Java is a trademark or registered trademark of Oracle and/or its affiliates.

gVisor improves performance with root filesystem overlay


Container technology is an integral part of modern application ecosystems, making container security an increasingly important topic. Since containers are often used to run untrusted, potentially malicious code it is imperative to secure the host machine from the container.

A container's security depends on its security boundaries, such as user namespaces (which isolate security-related identifiers and attributes), seccomp rules (which restrict the syscalls available), and Linux Security Module configuration. Popular container management products like Docker and Kubernetes relax these and other security boundaries to increase usability, which means that users need additional container security tools to provide a much stronger isolation boundary between the container and the host.

The gVisor open source project, developed by Google, provides an OCI compatible container runtime called runsc. It is used in production at Google to run untrusted workloads securely. Runsc (run sandbox container) is compatible with Docker and Kubernetes and runs containers in a gVisor sandbox. gVisor sandbox has an application kernel, written in Golang, that implements a substantial portion of the Linux system call interface. All application syscalls are intercepted by the sandbox and handled in the user space kernel.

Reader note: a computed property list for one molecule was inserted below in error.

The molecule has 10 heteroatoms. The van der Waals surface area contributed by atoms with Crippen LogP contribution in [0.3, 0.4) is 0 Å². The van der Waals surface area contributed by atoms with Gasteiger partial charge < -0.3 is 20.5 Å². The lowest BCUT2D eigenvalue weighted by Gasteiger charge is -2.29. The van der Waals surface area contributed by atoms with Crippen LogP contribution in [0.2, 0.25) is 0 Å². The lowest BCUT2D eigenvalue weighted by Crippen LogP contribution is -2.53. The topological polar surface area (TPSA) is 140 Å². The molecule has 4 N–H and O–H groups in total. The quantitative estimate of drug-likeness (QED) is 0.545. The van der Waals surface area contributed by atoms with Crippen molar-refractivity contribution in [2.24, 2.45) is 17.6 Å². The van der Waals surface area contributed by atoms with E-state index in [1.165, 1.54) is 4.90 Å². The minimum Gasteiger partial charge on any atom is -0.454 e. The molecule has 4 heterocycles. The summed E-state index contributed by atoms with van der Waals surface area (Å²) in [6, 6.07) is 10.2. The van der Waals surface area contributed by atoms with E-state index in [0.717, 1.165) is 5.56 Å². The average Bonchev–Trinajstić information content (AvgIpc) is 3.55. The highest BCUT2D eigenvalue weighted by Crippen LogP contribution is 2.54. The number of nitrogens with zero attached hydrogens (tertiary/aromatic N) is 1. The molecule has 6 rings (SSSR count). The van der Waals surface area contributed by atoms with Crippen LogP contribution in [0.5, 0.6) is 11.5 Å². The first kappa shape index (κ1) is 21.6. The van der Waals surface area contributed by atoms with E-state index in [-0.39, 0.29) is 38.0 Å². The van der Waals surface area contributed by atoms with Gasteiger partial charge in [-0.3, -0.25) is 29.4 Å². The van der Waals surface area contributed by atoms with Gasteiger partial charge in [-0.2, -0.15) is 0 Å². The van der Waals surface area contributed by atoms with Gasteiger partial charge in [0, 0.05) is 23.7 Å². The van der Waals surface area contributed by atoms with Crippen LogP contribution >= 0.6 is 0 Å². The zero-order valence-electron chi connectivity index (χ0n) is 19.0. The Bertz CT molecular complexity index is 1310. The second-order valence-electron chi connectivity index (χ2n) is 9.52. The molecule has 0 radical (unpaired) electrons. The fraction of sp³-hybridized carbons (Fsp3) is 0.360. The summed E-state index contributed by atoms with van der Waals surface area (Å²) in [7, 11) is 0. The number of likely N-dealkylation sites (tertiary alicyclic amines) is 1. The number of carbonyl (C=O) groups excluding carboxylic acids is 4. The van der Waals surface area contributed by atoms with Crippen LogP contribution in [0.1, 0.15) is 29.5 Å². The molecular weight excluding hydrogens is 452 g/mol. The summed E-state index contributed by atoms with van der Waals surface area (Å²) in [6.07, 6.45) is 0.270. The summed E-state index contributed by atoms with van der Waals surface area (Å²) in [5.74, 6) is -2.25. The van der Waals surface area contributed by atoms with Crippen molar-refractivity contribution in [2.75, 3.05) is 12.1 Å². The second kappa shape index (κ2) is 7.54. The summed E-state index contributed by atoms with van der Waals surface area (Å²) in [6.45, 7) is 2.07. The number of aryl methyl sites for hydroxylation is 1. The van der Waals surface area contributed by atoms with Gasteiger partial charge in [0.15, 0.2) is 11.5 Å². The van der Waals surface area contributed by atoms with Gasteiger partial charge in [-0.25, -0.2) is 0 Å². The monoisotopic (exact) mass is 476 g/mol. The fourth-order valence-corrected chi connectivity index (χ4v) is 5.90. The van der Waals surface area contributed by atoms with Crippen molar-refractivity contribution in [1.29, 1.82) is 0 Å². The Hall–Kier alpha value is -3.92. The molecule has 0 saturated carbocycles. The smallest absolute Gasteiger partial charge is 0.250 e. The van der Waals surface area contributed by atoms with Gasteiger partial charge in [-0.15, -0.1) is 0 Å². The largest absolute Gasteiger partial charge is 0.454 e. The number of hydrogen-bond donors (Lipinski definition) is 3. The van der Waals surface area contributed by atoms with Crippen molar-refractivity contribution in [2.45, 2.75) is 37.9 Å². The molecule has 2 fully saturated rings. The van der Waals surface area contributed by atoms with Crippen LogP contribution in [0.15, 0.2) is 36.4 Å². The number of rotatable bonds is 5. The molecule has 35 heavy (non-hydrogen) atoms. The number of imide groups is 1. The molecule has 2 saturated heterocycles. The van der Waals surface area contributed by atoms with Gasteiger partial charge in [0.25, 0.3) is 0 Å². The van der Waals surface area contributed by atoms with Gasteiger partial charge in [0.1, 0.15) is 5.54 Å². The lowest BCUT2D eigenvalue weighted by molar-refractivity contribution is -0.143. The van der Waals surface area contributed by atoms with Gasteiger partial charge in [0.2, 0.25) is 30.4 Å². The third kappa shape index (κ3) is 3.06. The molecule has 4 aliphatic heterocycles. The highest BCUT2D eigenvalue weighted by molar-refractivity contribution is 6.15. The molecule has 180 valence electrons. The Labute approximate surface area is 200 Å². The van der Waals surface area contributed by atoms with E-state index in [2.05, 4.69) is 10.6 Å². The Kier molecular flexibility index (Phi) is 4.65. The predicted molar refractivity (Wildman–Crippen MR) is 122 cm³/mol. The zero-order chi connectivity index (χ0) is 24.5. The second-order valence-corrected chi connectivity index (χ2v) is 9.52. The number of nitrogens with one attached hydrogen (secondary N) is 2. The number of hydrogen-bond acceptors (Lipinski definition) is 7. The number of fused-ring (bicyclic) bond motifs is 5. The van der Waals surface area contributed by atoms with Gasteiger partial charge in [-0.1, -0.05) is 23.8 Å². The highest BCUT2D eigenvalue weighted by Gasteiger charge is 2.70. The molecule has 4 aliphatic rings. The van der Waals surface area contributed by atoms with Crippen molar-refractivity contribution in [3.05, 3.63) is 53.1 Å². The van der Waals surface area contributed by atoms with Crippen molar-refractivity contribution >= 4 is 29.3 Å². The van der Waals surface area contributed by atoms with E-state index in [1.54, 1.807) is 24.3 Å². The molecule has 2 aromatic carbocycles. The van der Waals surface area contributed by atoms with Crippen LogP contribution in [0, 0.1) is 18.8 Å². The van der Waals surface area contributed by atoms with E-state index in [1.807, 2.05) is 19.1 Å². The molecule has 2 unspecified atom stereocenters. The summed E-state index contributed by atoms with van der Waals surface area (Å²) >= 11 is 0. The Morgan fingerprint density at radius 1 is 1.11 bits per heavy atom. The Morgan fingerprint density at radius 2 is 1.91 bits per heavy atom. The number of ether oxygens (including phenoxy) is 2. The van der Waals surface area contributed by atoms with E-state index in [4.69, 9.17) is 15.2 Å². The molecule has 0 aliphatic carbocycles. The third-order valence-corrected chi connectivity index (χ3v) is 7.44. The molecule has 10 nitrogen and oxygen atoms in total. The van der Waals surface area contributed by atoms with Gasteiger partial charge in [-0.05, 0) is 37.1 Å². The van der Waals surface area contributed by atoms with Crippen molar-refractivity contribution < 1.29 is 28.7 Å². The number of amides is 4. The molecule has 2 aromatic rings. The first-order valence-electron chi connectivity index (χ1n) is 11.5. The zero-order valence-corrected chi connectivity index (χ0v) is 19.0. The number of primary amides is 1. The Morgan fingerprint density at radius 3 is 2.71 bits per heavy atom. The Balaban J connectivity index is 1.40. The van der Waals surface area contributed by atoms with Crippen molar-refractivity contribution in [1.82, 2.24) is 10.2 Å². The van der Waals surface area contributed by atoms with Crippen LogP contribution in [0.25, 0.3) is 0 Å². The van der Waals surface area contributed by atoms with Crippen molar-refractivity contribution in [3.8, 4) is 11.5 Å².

Although gVisor does not introduce large fixed overheads, sandboxing does add some performance overhead to certain workloads. gVisor has made several improvements recently that help containerized applications run faster inside the sandbox, including an improvement to the container root filesystem, which we will dive deeper into.

Costly Filesystem Access in gVisor

gVisor uses a trusted filesystem proxy process (“gofer”) to access the filesystem on behalf of the sandbox. The sandbox process is considered untrusted in gVisor’s security model. As a result, it is not given direct access to the container filesystem and its seccomp filters do not allow filesystem syscalls.